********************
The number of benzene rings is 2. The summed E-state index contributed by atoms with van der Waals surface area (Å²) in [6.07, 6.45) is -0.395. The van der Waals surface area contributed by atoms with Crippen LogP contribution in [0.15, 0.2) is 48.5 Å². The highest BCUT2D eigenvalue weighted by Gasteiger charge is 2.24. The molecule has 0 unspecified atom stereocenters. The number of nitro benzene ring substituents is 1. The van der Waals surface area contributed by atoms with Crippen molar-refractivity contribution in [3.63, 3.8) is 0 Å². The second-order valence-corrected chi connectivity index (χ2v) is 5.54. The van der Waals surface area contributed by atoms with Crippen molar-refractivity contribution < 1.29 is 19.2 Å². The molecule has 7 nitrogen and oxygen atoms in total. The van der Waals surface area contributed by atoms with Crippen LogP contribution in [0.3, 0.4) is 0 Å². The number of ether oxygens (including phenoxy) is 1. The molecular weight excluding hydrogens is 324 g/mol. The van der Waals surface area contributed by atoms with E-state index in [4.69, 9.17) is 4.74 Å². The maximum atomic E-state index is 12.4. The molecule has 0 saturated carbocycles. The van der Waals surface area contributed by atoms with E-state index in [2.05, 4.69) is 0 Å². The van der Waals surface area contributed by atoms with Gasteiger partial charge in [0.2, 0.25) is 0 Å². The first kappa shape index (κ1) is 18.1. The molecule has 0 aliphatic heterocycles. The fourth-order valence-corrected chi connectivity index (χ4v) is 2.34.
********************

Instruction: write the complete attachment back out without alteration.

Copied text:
The number of benzene rings is 2. The summed E-state index contributed by atoms with van der Waals surface area (Å²) in [6.07, 6.45) is -0.395. The van der Waals surface area contributed by atoms with Crippen LogP contribution in [0.15, 0.2) is 48.5 Å². The highest BCUT2D eigenvalue weighted by Gasteiger charge is 2.24. The molecule has 0 unspecified atom stereocenters. The number of nitro benzene ring substituents is 1. The van der Waals surface area contributed by atoms with Crippen molar-refractivity contribution in [3.63, 3.8) is 0 Å². The second-order valence-corrected chi connectivity index (χ2v) is 5.54. The van der Waals surface area contributed by atoms with Crippen molar-refractivity contribution < 1.29 is 19.2 Å². The molecule has 7 nitrogen and oxygen atoms in total. The van der Waals surface area contributed by atoms with Crippen LogP contribution in [0.3, 0.4) is 0 Å². The number of ether oxygens (including phenoxy) is 1. The molecular weight excluding hydrogens is 324 g/mol. The van der Waals surface area contributed by atoms with E-state index in [4.69, 9.17) is 4.74 Å². The maximum atomic E-state index is 12.4. The molecule has 0 saturated carbocycles. The van der Waals surface area contributed by atoms with E-state index in [2.05, 4.69) is 0 Å². The van der Waals surface area contributed by atoms with Gasteiger partial charge in [0.2, 0.25) is 0 Å². The first kappa shape index (κ1) is 18.1. The molecule has 0 aliphatic heterocycles. The fourth-order valence-corrected chi connectivity index (χ4v) is 2.34.